Another item cited in Kelly's article involves Pornhub, a 5WPR client. An Everything-PR article reads, “Pornhub has brilliant PR...their PR Agency in the U.S. is 5WPR.” Porhub now is a former 5WPR client.
Torossian, Crain's NY says, also used the site to smack competitors anonymously. One of those on the receiving end of a negative story is PR pro Ken Frydman, who heads Source Communications. After beating 5WPR for a contract, Frydman alleges he was the target of a “hit piece” on Everything-PR. “We cannot in good faith recommend" Source Communications, the Everything-PR article reads.
In addition, the Crain's NY story notes several Everything-PR articles ran under fake bylines. Frydman claims a negative story about him carried one.
Moreover, Crain's NY quotes the former owner of Everything-PR, Phil Butler, saying Torossian removed Butler's and his wife’s names from archived articles. Their names were replaced with fake bylines, Butler told Kelly.
Several fake-bylined articles were removed from the site recently, Crain's NY reports. In addition, it notes that after recent coverage of Torossian in the Daily Beast, the New York Times and the New York Post, “all the fake byline names were erased." They were replaced with By EPR staff.
The Crain's article also mentions another media swirl around Torossian. A report in the Times said Torossian was a close ally of new NYC mayor Eric Adams. The same report, though, mentioned Adams distanced himself from the PR pro recently.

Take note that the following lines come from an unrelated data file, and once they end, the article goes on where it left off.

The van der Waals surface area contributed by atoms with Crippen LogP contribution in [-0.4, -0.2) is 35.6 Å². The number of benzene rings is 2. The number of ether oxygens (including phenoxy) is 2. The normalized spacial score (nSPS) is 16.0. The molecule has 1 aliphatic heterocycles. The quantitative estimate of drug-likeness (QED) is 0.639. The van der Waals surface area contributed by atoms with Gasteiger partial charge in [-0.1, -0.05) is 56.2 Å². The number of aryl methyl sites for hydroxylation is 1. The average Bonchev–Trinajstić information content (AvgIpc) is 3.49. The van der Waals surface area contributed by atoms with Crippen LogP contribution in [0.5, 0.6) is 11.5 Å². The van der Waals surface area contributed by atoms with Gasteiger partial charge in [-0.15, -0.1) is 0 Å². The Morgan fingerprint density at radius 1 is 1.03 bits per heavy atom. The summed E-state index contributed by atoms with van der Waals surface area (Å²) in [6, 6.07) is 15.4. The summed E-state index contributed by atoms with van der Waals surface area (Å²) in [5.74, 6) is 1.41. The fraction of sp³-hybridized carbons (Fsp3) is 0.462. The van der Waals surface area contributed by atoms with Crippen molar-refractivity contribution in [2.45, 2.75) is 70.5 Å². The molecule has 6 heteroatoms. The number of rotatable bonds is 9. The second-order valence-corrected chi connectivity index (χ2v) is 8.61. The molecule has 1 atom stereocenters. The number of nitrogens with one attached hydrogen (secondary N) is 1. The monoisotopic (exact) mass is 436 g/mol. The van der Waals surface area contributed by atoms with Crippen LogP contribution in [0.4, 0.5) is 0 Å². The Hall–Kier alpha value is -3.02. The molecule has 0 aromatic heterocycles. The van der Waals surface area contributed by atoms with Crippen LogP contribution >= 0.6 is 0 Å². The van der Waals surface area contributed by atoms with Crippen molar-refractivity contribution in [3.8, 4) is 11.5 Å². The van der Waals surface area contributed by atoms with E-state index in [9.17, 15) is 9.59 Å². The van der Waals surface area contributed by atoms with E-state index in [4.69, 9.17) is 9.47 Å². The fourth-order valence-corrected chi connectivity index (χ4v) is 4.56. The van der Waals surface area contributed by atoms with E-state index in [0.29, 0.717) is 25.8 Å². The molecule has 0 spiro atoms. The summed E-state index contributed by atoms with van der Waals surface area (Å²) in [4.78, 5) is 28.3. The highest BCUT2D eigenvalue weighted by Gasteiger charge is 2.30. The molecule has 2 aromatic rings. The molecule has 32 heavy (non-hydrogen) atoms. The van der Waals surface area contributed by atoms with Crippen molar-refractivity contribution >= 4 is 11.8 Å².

Last, the Crain's NY article also hints at a difficult work culture at 5WPR. It points to a Torossian byline on the Everything-PR site (Nov. 1, 2019) urging PR leaders to be “open and respectful, yet transparent.” However, Crain's notes former 5WPR employees claim "they were subject to belittling comments, verbal abuse and ridicule while there..."
A 'Stain' on PR
As we were preparing this post, fallout from the Crain's NY story ignited. The board of PRSA-NY, the NY arm of the PR trade group, issued a scathing condemnation of Torossian’s activities.
The PRSA-NY board's statement reads:
We strongly condemn his and his firm's direct role in perpetrating disinformation while pretending to be a legitimate industry news site."
Another Crain's NY article, published today (Feb. 18), details the board's condemnation. The article also contains an apology from Torossian. "I regrettably did not reveal that I operated the site. I was wrong...For this lack of transparency, I apologize," Torossian said.
In addition, Torossian says he "published op-eds in my name" on the site. The apology ignores Crain's NY's claims of fake bylines. Torossian also fails to mention Frydman or other victims of his alleged attacks.
Frydman says Torossian's apology is unacceptable and insincere. Torossian is "only now acknowledging his ownership and operation of Everything-PR...because he just got outed by Crain's and condemned by" PRSA-NY, he told Crain's NY.